NASA Discovers Organic Material on Mars
NASA’s Curiosity Rover discovered organic material on Mars in the form of carbon-based molecules, as well as new evidence of methane cycling.
As part of its ongoing stream of data coming from its exploration of the Red Planet, NASA unveiled the latest discovery from the Curiosity Rover, which once again may lead to a fundamental change in how we view Mars.
During a press conference held yesterday, NASA announced that the Curiosity Rover discovered organic matter locked in soil samples taken from 3 billion-year-old mudstone, as well as detecting methane in the Martian atmosphere. While neither is confirmation of life on Mars, both are required components of a planet containing life.
The organic molecules uncovered in the ancient soil contain carbon and hydrogen, and may also show signs of oxygen, nitrogen, and a few other elements. These are all commonly associated with life, but NASA is quick to point out that there may be other explanations, and organic molecules can be created by non-biological means as well. So while the organic material may not be an indication of life but it shows NASA may be on the right path.
“With these new findings, Mars is telling us to stay the course and keep searching for evidence of life,” said Thomas Zurbuchen, associate administrator for the Science Mission Directorate at NASA Headquarters, in Washington. “I’m confident that our ongoing and planned missions will unlock even more breathtaking discoveries on the Red Planet.”
Searching for signs of life on Mars is the obsession of countless researchers, and the more info we receive, the closer we get to understanding what happened on the planet. There are even hints that there is still water on Mars – or maybe in it – and if so that could cause us to change the way we look at Mars.
The announcement also focused on a second discovery involving methane cycles on Mars. Methane is the simplest organic molecule and is typically seen as a good indicator of the potential of a planet/moon hosting life. Discovering methane doesn’t necessarily mean there is life or even organic material (water-rock chemistry can also lead to methane emissions), but you can’t have life – as we know it – without methane.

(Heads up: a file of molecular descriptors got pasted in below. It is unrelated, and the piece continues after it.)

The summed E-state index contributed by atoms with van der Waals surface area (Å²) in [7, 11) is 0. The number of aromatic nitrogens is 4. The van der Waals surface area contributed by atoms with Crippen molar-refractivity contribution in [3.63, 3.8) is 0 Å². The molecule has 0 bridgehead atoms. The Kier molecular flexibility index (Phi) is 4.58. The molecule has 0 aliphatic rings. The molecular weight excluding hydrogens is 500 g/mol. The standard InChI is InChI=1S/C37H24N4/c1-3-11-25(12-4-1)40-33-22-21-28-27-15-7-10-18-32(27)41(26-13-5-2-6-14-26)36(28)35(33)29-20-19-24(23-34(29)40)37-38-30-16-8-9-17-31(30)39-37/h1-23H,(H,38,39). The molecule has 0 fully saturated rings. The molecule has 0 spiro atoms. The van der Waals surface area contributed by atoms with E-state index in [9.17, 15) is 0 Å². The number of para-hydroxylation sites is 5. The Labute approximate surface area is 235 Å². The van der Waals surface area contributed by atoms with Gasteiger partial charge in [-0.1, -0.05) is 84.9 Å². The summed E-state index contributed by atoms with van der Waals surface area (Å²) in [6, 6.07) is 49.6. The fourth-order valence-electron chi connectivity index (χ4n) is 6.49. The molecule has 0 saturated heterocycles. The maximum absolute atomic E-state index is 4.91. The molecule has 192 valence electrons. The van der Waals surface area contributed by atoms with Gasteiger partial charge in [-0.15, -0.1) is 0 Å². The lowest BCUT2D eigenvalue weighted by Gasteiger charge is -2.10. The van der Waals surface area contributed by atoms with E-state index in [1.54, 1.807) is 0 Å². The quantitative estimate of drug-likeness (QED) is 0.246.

A few years back scientists confirmed the presence of methane on Mars, which was discovered through series of giant, mysterious plumes that reached the atmosphere. The latest discovery hints at seasonal emissions over the course of three Martian years (roughly six Earth years). It’s not entirely clear what this means, but it is a significant new chapter in the ongoing mystery of the presence of methane on the Red Planet.
“This is the first time we’ve seen something repeatable in the methane story, so it offers us a handle in understanding it,” said Chris Webster of NASA’s Jet Propulsion Laboratory. “This is all possible because of Curiosity’s longevity. The long duration has allowed us to see the patterns in this seasonal ‘breathing.'”
For casual fans lured into the announcement, the end results may seem a little underwhelming. As with most scientific studies, there is rarely a “eureka” moment that suddenly changes everything, but rather several small steps forward to either prove or disprove a theory. The same is true in archeology. The public may read the big headlines or get swept up in a massive announcement, but those are usually the end result of years, even decades of work. For scientists, however, this discovery is like a kitten discovering catnip.
The Curiosity Rover will continue to send back its results, and the next NASA rover planned for Mars in 2020, or the upcoming ESA ExoMars rover landing in 2021 will uncover even more organic materials.
“Are there signs of life on Mars?” said Michael Meyer, lead scientist for NASA’s Mars Exploration Program. “We don’t know, but these results tell us we are on the right track.”